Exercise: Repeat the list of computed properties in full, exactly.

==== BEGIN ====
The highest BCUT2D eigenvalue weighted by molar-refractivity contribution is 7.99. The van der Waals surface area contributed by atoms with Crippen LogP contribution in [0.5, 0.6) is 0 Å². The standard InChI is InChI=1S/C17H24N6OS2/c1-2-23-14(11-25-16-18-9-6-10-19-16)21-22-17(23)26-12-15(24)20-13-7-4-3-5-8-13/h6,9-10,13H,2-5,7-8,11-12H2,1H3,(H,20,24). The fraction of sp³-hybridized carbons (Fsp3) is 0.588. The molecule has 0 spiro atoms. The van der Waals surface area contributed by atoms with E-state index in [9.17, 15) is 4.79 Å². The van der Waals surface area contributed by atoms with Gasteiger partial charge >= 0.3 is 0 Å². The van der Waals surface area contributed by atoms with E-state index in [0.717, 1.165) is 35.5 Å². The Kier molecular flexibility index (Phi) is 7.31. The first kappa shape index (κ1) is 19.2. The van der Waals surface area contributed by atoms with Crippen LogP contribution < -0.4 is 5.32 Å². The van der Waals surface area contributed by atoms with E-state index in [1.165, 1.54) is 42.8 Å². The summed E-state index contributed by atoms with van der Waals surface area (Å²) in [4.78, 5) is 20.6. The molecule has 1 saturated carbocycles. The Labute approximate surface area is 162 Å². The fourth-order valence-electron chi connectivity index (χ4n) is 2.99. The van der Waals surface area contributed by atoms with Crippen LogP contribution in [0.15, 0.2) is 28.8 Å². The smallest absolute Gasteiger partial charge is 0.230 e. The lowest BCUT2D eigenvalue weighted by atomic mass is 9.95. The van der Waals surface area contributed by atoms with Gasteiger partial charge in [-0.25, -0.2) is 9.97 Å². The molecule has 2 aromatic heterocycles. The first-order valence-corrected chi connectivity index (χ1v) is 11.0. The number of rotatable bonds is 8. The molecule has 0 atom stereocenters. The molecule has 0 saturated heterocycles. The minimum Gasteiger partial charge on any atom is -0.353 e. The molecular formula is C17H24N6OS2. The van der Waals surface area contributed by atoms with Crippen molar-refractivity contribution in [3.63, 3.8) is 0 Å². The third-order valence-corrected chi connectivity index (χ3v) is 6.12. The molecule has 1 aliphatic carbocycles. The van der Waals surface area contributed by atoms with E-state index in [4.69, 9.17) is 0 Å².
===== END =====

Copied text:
The highest BCUT2D eigenvalue weighted by molar-refractivity contribution is 7.99. The van der Waals surface area contributed by atoms with Crippen LogP contribution in [0.5, 0.6) is 0 Å². The standard InChI is InChI=1S/C17H24N6OS2/c1-2-23-14(11-25-16-18-9-6-10-19-16)21-22-17(23)26-12-15(24)20-13-7-4-3-5-8-13/h6,9-10,13H,2-5,7-8,11-12H2,1H3,(H,20,24). The fraction of sp³-hybridized carbons (Fsp3) is 0.588. The molecule has 0 spiro atoms. The van der Waals surface area contributed by atoms with E-state index in [9.17, 15) is 4.79 Å². The van der Waals surface area contributed by atoms with Gasteiger partial charge >= 0.3 is 0 Å². The van der Waals surface area contributed by atoms with E-state index in [0.717, 1.165) is 35.5 Å². The Kier molecular flexibility index (Phi) is 7.31. The first kappa shape index (κ1) is 19.2. The van der Waals surface area contributed by atoms with Crippen LogP contribution < -0.4 is 5.32 Å². The van der Waals surface area contributed by atoms with E-state index in [1.165, 1.54) is 42.8 Å². The summed E-state index contributed by atoms with van der Waals surface area (Å²) in [4.78, 5) is 20.6. The molecule has 1 saturated carbocycles. The Labute approximate surface area is 162 Å². The fourth-order valence-electron chi connectivity index (χ4n) is 2.99. The van der Waals surface area contributed by atoms with Crippen LogP contribution in [0.15, 0.2) is 28.8 Å². The smallest absolute Gasteiger partial charge is 0.230 e. The lowest BCUT2D eigenvalue weighted by atomic mass is 9.95. The van der Waals surface area contributed by atoms with Gasteiger partial charge in [-0.25, -0.2) is 9.97 Å². The molecule has 2 aromatic heterocycles. The first-order valence-corrected chi connectivity index (χ1v) is 11.0. The number of rotatable bonds is 8. The molecule has 0 atom stereocenters. The molecule has 0 saturated heterocycles. The minimum Gasteiger partial charge on any atom is -0.353 e. The molecular formula is C17H24N6OS2. The van der Waals surface area contributed by atoms with Crippen molar-refractivity contribution in [3.63, 3.8) is 0 Å². The third-order valence-corrected chi connectivity index (χ3v) is 6.12. The molecule has 1 aliphatic carbocycles. The van der Waals surface area contributed by atoms with E-state index in [4.69, 9.17) is 0 Å².